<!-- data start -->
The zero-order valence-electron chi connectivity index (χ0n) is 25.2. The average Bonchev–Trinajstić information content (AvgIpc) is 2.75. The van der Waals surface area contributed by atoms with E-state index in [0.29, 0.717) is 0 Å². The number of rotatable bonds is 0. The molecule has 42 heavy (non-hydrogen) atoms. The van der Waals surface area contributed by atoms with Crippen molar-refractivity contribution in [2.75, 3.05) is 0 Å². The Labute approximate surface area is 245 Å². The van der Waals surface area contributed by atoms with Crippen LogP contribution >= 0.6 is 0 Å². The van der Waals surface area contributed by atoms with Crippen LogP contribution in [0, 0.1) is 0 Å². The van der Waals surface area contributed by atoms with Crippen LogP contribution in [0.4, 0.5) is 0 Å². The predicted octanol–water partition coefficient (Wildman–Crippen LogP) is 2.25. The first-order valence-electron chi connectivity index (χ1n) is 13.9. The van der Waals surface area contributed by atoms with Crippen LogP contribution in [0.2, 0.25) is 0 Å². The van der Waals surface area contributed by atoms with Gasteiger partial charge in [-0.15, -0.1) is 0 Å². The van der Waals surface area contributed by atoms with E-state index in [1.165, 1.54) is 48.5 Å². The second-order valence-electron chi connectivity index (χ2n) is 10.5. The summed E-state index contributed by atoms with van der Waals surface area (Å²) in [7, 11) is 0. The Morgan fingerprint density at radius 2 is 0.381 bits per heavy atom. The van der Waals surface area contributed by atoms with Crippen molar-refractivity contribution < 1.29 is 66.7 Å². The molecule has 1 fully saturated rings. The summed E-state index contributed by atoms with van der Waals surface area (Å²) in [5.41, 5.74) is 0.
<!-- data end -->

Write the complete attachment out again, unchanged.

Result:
The zero-order valence-electron chi connectivity index (χ0n) is 25.2. The average Bonchev–Trinajstić information content (AvgIpc) is 2.75. The van der Waals surface area contributed by atoms with E-state index in [0.29, 0.717) is 0 Å². The number of rotatable bonds is 0. The molecule has 42 heavy (non-hydrogen) atoms. The van der Waals surface area contributed by atoms with Crippen molar-refractivity contribution in [2.75, 3.05) is 0 Å². The Labute approximate surface area is 245 Å². The van der Waals surface area contributed by atoms with Crippen LogP contribution >= 0.6 is 0 Å². The van der Waals surface area contributed by atoms with Crippen LogP contribution in [0, 0.1) is 0 Å². The van der Waals surface area contributed by atoms with Crippen LogP contribution in [0.4, 0.5) is 0 Å². The predicted octanol–water partition coefficient (Wildman–Crippen LogP) is 2.25. The first-order valence-electron chi connectivity index (χ1n) is 13.9. The van der Waals surface area contributed by atoms with Crippen LogP contribution in [0.2, 0.25) is 0 Å². The van der Waals surface area contributed by atoms with Gasteiger partial charge in [-0.15, -0.1) is 0 Å². The van der Waals surface area contributed by atoms with E-state index in [1.165, 1.54) is 48.5 Å². The second-order valence-electron chi connectivity index (χ2n) is 10.5. The summed E-state index contributed by atoms with van der Waals surface area (Å²) in [7, 11) is 0. The Morgan fingerprint density at radius 2 is 0.381 bits per heavy atom. The van der Waals surface area contributed by atoms with Crippen molar-refractivity contribution < 1.29 is 66.7 Å². The molecule has 1 fully saturated rings. The summed E-state index contributed by atoms with van der Waals surface area (Å²) in [5.41, 5.74) is 0.